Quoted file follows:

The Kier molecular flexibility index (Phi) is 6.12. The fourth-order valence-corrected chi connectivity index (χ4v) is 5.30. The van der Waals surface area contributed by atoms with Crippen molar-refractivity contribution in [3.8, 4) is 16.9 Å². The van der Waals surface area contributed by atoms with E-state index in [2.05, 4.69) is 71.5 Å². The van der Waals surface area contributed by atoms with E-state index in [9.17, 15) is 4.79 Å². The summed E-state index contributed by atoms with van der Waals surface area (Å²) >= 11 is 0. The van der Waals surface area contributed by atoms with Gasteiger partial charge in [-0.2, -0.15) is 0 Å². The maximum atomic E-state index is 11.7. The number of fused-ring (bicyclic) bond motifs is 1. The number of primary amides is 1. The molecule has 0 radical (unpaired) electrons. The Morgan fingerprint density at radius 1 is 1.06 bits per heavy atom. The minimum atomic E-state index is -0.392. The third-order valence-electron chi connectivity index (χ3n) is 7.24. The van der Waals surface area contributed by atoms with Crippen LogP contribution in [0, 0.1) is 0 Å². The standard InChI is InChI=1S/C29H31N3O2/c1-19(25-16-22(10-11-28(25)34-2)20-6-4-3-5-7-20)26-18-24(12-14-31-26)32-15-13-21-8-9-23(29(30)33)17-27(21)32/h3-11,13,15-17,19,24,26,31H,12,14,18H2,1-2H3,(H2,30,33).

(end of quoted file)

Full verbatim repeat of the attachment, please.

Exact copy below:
The Kier molecular flexibility index (Phi) is 6.12. The fourth-order valence-corrected chi connectivity index (χ4v) is 5.30. The van der Waals surface area contributed by atoms with Crippen molar-refractivity contribution in [3.8, 4) is 16.9 Å². The van der Waals surface area contributed by atoms with E-state index in [2.05, 4.69) is 71.5 Å². The van der Waals surface area contributed by atoms with E-state index in [9.17, 15) is 4.79 Å². The summed E-state index contributed by atoms with van der Waals surface area (Å²) >= 11 is 0. The van der Waals surface area contributed by atoms with Gasteiger partial charge in [-0.2, -0.15) is 0 Å². The maximum atomic E-state index is 11.7. The number of fused-ring (bicyclic) bond motifs is 1. The number of primary amides is 1. The molecule has 0 radical (unpaired) electrons. The Morgan fingerprint density at radius 1 is 1.06 bits per heavy atom. The minimum atomic E-state index is -0.392. The third-order valence-electron chi connectivity index (χ3n) is 7.24. The van der Waals surface area contributed by atoms with Crippen LogP contribution in [0, 0.1) is 0 Å². The standard InChI is InChI=1S/C29H31N3O2/c1-19(25-16-22(10-11-28(25)34-2)20-6-4-3-5-7-20)26-18-24(12-14-31-26)32-15-13-21-8-9-23(29(30)33)17-27(21)32/h3-11,13,15-17,19,24,26,31H,12,14,18H2,1-2H3,(H2,30,33).